Editor’s note: This article is part of an ongoing series on food security around the world.
Ensuring an adequate and balanced food supply has never been easy for Gulf Arab nations, which are both extremely water-scarce and reliant on food imports. The situation will only get more difficult in the coming decades, as climate change threatens global agricultural production and energy demand shifts away from fossil fuels—the Gulf region’s primary export. In an interview with WPR, Eckart Woertz, a senior research fellow at the Barcelona Center for International Affairs and author of “Oil for Food: The Global Food Crisis and the Middle East,” explains what countries in the region must do to continue feeding their growing populations.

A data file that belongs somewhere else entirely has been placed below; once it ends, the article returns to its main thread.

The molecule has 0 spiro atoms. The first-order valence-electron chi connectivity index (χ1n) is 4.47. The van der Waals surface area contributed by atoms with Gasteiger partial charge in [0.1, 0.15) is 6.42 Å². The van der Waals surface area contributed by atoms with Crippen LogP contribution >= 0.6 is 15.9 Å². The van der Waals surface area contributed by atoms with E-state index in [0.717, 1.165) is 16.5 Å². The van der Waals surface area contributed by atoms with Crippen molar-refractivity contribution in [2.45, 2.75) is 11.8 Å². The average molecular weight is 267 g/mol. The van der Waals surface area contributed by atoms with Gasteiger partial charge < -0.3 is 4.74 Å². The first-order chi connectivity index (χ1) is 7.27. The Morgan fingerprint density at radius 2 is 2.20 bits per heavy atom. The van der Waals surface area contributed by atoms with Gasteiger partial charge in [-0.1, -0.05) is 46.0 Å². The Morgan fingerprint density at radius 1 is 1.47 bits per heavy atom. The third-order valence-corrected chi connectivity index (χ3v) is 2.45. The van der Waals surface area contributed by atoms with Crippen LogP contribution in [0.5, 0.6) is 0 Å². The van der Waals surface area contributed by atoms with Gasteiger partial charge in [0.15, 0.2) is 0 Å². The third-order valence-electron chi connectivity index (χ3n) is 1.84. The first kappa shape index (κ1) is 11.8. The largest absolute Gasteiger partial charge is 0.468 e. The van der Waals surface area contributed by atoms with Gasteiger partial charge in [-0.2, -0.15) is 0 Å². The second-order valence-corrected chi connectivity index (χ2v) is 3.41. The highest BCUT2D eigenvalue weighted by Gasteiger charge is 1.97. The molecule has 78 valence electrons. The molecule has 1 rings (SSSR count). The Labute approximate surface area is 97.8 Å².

World Politics Review: What are some of the primary challenges faced by Gulf Arab states in guaranteeing their food security, and how have they successfully overcome those challenges?